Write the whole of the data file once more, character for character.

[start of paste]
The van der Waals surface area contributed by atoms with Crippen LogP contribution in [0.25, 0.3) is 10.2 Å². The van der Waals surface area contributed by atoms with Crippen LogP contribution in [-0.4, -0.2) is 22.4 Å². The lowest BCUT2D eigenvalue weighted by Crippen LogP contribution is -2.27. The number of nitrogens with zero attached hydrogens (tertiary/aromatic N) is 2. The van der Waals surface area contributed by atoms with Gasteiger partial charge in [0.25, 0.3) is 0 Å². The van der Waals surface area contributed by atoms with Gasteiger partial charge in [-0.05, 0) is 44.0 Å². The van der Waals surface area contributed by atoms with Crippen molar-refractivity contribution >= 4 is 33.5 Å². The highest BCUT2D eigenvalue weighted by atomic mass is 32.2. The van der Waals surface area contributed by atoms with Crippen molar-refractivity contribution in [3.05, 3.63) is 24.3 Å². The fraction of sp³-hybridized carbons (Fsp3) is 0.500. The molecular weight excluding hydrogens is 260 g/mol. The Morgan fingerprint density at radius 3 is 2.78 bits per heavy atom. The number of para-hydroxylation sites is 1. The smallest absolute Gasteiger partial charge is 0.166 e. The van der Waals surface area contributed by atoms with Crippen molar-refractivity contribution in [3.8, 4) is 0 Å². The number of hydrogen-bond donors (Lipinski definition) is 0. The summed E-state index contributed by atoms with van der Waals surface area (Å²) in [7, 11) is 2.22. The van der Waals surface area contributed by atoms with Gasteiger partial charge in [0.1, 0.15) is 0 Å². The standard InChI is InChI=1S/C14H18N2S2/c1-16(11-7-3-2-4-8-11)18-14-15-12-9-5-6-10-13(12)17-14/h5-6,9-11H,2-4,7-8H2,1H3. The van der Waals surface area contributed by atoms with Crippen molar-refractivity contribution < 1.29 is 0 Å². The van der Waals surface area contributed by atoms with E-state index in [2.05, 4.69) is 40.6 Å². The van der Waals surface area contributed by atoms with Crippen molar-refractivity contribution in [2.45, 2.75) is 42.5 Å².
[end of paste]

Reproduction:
The van der Waals surface area contributed by atoms with Crippen LogP contribution in [0.25, 0.3) is 10.2 Å². The van der Waals surface area contributed by atoms with Crippen LogP contribution in [-0.4, -0.2) is 22.4 Å². The lowest BCUT2D eigenvalue weighted by Crippen LogP contribution is -2.27. The number of nitrogens with zero attached hydrogens (tertiary/aromatic N) is 2. The van der Waals surface area contributed by atoms with Gasteiger partial charge in [0.25, 0.3) is 0 Å². The van der Waals surface area contributed by atoms with Gasteiger partial charge in [-0.05, 0) is 44.0 Å². The van der Waals surface area contributed by atoms with Crippen molar-refractivity contribution >= 4 is 33.5 Å². The highest BCUT2D eigenvalue weighted by atomic mass is 32.2. The van der Waals surface area contributed by atoms with Crippen molar-refractivity contribution in [3.05, 3.63) is 24.3 Å². The fraction of sp³-hybridized carbons (Fsp3) is 0.500. The molecular weight excluding hydrogens is 260 g/mol. The Morgan fingerprint density at radius 3 is 2.78 bits per heavy atom. The number of para-hydroxylation sites is 1. The smallest absolute Gasteiger partial charge is 0.166 e. The van der Waals surface area contributed by atoms with Crippen molar-refractivity contribution in [3.8, 4) is 0 Å². The number of hydrogen-bond donors (Lipinski definition) is 0. The summed E-state index contributed by atoms with van der Waals surface area (Å²) in [7, 11) is 2.22. The van der Waals surface area contributed by atoms with Gasteiger partial charge in [0.1, 0.15) is 0 Å². The standard InChI is InChI=1S/C14H18N2S2/c1-16(11-7-3-2-4-8-11)18-14-15-12-9-5-6-10-13(12)17-14/h5-6,9-11H,2-4,7-8H2,1H3. The van der Waals surface area contributed by atoms with Crippen molar-refractivity contribution < 1.29 is 0 Å². The van der Waals surface area contributed by atoms with E-state index in [2.05, 4.69) is 40.6 Å². The van der Waals surface area contributed by atoms with Crippen molar-refractivity contribution in [2.45, 2.75) is 42.5 Å².